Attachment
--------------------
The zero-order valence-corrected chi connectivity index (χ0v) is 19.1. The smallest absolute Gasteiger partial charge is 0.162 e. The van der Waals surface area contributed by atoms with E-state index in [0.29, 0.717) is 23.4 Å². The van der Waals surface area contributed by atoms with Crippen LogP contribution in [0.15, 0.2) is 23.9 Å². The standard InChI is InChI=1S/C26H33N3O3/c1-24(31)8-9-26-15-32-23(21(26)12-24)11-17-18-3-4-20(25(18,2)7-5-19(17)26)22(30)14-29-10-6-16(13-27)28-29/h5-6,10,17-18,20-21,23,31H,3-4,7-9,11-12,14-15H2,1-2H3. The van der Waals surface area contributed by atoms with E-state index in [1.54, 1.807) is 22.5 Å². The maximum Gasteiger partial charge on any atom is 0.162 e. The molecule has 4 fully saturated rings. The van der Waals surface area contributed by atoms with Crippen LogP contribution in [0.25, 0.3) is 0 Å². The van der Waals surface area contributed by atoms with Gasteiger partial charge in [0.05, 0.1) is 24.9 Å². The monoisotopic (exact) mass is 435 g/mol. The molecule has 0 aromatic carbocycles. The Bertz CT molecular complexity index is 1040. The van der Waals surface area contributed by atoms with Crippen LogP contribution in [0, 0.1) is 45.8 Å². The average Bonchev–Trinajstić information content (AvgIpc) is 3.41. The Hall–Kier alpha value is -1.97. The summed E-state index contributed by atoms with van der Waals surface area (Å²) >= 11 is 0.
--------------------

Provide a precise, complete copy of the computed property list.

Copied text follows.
The zero-order valence-corrected chi connectivity index (χ0v) is 19.1. The smallest absolute Gasteiger partial charge is 0.162 e. The van der Waals surface area contributed by atoms with E-state index in [0.29, 0.717) is 23.4 Å². The van der Waals surface area contributed by atoms with Crippen LogP contribution in [0.15, 0.2) is 23.9 Å². The standard InChI is InChI=1S/C26H33N3O3/c1-24(31)8-9-26-15-32-23(21(26)12-24)11-17-18-3-4-20(25(18,2)7-5-19(17)26)22(30)14-29-10-6-16(13-27)28-29/h5-6,10,17-18,20-21,23,31H,3-4,7-9,11-12,14-15H2,1-2H3. The van der Waals surface area contributed by atoms with E-state index in [1.54, 1.807) is 22.5 Å². The maximum Gasteiger partial charge on any atom is 0.162 e. The molecule has 4 fully saturated rings. The van der Waals surface area contributed by atoms with Crippen LogP contribution in [0.25, 0.3) is 0 Å². The van der Waals surface area contributed by atoms with Gasteiger partial charge in [0.05, 0.1) is 24.9 Å². The monoisotopic (exact) mass is 435 g/mol. The molecule has 0 aromatic carbocycles. The Bertz CT molecular complexity index is 1040. The van der Waals surface area contributed by atoms with Crippen LogP contribution in [0, 0.1) is 45.8 Å². The average Bonchev–Trinajstić information content (AvgIpc) is 3.41. The Hall–Kier alpha value is -1.97. The summed E-state index contributed by atoms with van der Waals surface area (Å²) >= 11 is 0.